S.C. Mohapatra, J.
1. This is an appeal against the order of acquittal of the respondents in respect of the prosecution for punishment under Section 220(3) of the Companies Act, 1956 (hereinafter referred to as ' the Act').
2. M/s. Orissa Paper Products Ltd. (accused No. 1) is a company incorporated on May 30, 1969, under the Act. For the year ending on June 30, 1977, the balance-sheet of the company and its profit and loss account were not filed with the Registrar of Companies, Orissa, as required under Section 220(3) of the Act. Therefore, the Registrar issued notice No. PS/D/523/2170(5), dated September 13, 1978, by registered post separately to the company and its four directors, namely, (i) Himansu Sekhar Misra (accused No. 2), (ii) Bhimasen Misra (accused No. 3), (iii) Balakrushna Sarangi (accused No. 4) and (iv) Mehboob Khan. The notice having no effect, the Registrar of Companies filed a complaint on July 6, 1979, in the court of the Sub-Divisional Judicial Magistrate, Sadar, Cuttack, against the company and its directors, namely, Himansu Sekhar Misra, Bhimasen Misra and Balakrushna Sarangi, for having defaulted in complying with the statutory requirement under Section 220 of the Act. Before judgment, the prosecution against Balakrushna Sarangi was permitted to be withdrawn leaving the respondents to defend (themselves). Their plea in short was that the balance-sheet and the profit and loss account for the year ending on June 30, 1977, could not be filed as no annual general meeting was held.
3. The plea of the respondents would have been forceful before December 24, 1977, when Section 220 of the Act was amended by Act 46 of 1977 in view of the decision in State of A.P. v. Andhra Provincial Potteries Ltd.  43 Comp Cas 514 (SC), where it was laid down that until the annual general meeting is held, there is no question of filing of the balance-sheet and the profit and loss account for a period and, as such, no offence is committed under Section 220(3) of the Act. This was also the view of this court in a Division Bench decision in Vulcan Industries (P.) Ltd. v. Registrar of Companies  42 Comp Cas 326 (Orissa). These decisions and the other decisions in the line would, however, be of no avail after the amendment of Section 220 by Act 46 of 1977. After the amendment, the balance-sheet and the profit and loss account are to be filed within thirty days from the last date when such documents should have been laid in the annual general meeting if the same had been held. Section 220, as amended, reads as follows :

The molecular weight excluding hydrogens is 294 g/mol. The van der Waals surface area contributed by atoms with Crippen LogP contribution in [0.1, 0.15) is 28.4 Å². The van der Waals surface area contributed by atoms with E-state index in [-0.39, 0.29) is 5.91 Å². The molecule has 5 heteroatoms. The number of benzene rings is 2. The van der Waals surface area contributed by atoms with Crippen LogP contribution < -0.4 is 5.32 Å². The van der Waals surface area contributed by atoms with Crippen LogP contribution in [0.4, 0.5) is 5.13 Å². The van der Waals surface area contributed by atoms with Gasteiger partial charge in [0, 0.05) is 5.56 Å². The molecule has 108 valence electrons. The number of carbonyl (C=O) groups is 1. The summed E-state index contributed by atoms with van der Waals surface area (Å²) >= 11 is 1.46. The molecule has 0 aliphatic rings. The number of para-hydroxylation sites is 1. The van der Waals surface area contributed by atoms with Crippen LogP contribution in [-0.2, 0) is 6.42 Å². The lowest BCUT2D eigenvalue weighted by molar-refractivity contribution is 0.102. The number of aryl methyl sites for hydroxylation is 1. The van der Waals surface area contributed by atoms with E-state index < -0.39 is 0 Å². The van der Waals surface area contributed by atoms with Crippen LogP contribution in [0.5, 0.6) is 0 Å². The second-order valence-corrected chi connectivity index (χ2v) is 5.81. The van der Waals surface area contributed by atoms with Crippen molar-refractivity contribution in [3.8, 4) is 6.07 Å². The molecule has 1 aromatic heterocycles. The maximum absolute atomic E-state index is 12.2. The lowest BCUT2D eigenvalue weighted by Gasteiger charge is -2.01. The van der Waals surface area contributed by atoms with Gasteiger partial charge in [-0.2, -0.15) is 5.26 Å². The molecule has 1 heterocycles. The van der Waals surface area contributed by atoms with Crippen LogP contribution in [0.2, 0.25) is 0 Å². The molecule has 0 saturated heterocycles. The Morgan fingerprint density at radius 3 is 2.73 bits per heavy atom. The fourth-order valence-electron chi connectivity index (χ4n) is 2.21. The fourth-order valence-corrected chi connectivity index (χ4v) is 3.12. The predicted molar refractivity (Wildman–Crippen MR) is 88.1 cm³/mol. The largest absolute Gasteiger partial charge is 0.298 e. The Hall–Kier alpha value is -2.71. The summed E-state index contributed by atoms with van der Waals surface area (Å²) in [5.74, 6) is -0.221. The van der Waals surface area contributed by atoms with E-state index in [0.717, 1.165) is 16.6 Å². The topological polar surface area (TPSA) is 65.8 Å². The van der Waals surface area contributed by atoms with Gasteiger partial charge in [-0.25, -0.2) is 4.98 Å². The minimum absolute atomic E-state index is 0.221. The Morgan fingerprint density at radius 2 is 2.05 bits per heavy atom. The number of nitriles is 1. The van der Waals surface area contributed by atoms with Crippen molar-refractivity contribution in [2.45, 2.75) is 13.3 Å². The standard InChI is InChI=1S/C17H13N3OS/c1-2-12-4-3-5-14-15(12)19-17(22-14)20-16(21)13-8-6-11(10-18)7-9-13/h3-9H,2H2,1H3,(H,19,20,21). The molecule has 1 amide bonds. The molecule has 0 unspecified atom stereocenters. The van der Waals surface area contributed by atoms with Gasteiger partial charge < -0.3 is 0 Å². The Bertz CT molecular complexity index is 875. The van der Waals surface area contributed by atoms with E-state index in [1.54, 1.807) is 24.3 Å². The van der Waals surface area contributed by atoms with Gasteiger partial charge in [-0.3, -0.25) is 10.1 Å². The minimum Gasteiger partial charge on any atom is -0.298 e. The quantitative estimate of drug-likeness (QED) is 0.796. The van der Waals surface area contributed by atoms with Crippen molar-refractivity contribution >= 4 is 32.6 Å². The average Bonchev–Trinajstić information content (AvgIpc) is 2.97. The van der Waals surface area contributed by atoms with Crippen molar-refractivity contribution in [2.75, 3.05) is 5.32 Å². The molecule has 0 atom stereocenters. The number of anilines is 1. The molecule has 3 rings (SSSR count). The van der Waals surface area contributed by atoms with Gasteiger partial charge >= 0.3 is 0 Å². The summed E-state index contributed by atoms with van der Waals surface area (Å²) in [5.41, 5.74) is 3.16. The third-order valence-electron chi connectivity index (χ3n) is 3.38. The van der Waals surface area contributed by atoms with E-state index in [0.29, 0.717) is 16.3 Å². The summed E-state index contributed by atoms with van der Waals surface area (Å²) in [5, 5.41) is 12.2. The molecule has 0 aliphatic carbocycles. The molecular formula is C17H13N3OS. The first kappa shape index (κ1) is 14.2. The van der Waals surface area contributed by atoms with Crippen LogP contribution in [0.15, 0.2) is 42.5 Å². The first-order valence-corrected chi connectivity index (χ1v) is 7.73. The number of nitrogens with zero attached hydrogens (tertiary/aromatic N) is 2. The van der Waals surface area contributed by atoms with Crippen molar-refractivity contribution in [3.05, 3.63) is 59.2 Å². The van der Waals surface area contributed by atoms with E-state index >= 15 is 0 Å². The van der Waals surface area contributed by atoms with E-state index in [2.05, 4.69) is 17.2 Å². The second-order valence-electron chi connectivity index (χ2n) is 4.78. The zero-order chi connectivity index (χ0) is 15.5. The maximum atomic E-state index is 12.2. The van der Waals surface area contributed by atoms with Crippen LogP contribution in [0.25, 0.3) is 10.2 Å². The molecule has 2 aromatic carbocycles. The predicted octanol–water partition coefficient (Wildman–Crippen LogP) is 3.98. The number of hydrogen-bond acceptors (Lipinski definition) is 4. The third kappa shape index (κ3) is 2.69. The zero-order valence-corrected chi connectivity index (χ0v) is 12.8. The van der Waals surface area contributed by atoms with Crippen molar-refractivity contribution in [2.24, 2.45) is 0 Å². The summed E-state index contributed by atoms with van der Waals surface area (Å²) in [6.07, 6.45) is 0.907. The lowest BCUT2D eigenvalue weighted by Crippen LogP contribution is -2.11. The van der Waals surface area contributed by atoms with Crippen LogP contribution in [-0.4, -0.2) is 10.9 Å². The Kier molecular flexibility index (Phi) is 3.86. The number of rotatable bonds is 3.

' Three copies of balance-sheet, etc,, to be filed with Registrar.--(1) After the balance-sheet and the profit and loss account have been laid before acompany at an annual general meeting as aforesaid, there shall be filed with the Registrar within thirty days from the date on which the balance-sheet and the profit and loss account were so laid or where the annual general meeting of a company for any year has not been held, there shall be filed with the Registrar within thirty days from the latest day on or before which that meeting should have been held in accordance with the provisions-of this Act--
(a) three copies of the balance-sheet and the profit and loss account, signed by the managing director, managing agent, secretaries and treasurers, manage or secretary of the company, or if there be none of these by a director of the company, together with three copies of all documents which are required by this Act to be annexed or attached, to such balance-sheet or profit and loss account; ......
(3) If default is made in complying with the requirements of subsections (1) and (2), the company, and every officer of the company who is in default, shall be liable to the like punishment as is provided by Section 162 for a default in complying with the provisions of Sections 159, 160 or 161.'
4. The balance-sheet of this company and its profit and loss account for the year ending on June 30, 1977, were required to be laid before the annual general meeting within six months as provided in Section 210, i.e., within December 31, 1977. Under Section 220, as amended, these documents were to be filed with the Registrar within thirty days, i.e., by January 30, 1978, even if no annual general meeting was held. Thus, non-filing of the balance-sheet and the profit and loss account for the year ending on June 30, 1977, even after January 30, 1978, is a default. On the plain language of Section 220(3), respondent No. 1, M/s. Orissa Paper Products Ltd., the company, is liable for the default.
5. Respondent No. 2, Bhimsen Misra, and respondent No. 3, Himansu Sekhar Misra, were the directors of the company. A director is an officer of the company within the meaning of the inclusive definition of ' officer ' in Section 2(30) of the Act. Under Section 220(3), every officer of the company who is in default is also liable for the default.
6. Mr. Misra, learned counsel for the respondents, however, relied upon a Division Bench decision in Nandlal More v. Ramchandiram Mirchandani  38 Comp Cas 39 (Bom), to submit that only employees are officers and not directors. In the aforesaid decision, the consideration was whether a partner of a managing agency firm of a company would be an officer. In that context, it was held that an officer must be in the relation of an employee or servant of the company. The correctness of theobservation in this decision is not required to be examined since the context in which the observation was made is completely different.